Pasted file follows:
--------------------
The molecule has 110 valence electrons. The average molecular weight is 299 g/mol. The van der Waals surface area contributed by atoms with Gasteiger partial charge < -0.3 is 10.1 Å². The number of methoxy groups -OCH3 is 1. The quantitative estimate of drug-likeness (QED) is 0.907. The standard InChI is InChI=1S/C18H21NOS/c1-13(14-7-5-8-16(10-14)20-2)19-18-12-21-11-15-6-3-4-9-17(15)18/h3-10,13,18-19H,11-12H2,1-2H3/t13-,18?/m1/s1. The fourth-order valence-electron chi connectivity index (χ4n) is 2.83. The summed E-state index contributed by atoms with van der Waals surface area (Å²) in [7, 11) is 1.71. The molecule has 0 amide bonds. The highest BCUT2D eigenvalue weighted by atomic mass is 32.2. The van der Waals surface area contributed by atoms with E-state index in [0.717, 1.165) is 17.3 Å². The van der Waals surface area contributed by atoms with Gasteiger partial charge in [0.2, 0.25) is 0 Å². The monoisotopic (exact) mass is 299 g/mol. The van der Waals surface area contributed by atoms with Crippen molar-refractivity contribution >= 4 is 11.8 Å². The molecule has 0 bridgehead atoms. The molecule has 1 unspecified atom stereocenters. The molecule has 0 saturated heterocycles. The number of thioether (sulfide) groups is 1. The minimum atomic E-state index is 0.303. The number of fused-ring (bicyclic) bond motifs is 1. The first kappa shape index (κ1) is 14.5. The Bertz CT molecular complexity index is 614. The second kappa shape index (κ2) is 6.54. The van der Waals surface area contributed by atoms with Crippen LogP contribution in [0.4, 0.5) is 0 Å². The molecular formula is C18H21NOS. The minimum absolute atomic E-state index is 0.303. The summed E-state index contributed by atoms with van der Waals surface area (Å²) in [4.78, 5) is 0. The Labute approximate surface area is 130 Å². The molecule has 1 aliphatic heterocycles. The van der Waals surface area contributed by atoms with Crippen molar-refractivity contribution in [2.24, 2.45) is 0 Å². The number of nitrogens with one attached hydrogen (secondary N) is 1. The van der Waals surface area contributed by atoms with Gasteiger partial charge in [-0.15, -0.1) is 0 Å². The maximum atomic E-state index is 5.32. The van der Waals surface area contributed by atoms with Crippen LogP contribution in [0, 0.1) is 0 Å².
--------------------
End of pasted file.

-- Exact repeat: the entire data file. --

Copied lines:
The molecule has 110 valence electrons. The average molecular weight is 299 g/mol. The van der Waals surface area contributed by atoms with Gasteiger partial charge < -0.3 is 10.1 Å². The number of methoxy groups -OCH3 is 1. The quantitative estimate of drug-likeness (QED) is 0.907. The standard InChI is InChI=1S/C18H21NOS/c1-13(14-7-5-8-16(10-14)20-2)19-18-12-21-11-15-6-3-4-9-17(15)18/h3-10,13,18-19H,11-12H2,1-2H3/t13-,18?/m1/s1. The fourth-order valence-electron chi connectivity index (χ4n) is 2.83. The summed E-state index contributed by atoms with van der Waals surface area (Å²) in [7, 11) is 1.71. The molecule has 0 amide bonds. The highest BCUT2D eigenvalue weighted by atomic mass is 32.2. The van der Waals surface area contributed by atoms with E-state index in [0.717, 1.165) is 17.3 Å². The van der Waals surface area contributed by atoms with Gasteiger partial charge in [0.2, 0.25) is 0 Å². The monoisotopic (exact) mass is 299 g/mol. The van der Waals surface area contributed by atoms with Crippen molar-refractivity contribution >= 4 is 11.8 Å². The molecule has 0 bridgehead atoms. The molecule has 1 unspecified atom stereocenters. The molecule has 0 saturated heterocycles. The number of thioether (sulfide) groups is 1. The minimum atomic E-state index is 0.303. The number of fused-ring (bicyclic) bond motifs is 1. The first kappa shape index (κ1) is 14.5. The Bertz CT molecular complexity index is 614. The second kappa shape index (κ2) is 6.54. The van der Waals surface area contributed by atoms with Crippen LogP contribution in [0.4, 0.5) is 0 Å². The molecular formula is C18H21NOS. The minimum absolute atomic E-state index is 0.303. The summed E-state index contributed by atoms with van der Waals surface area (Å²) in [4.78, 5) is 0. The Labute approximate surface area is 130 Å². The molecule has 1 aliphatic heterocycles. The van der Waals surface area contributed by atoms with Crippen molar-refractivity contribution in [2.24, 2.45) is 0 Å². The number of nitrogens with one attached hydrogen (secondary N) is 1. The van der Waals surface area contributed by atoms with Gasteiger partial charge in [-0.15, -0.1) is 0 Å². The maximum atomic E-state index is 5.32. The van der Waals surface area contributed by atoms with Crippen LogP contribution in [0, 0.1) is 0 Å².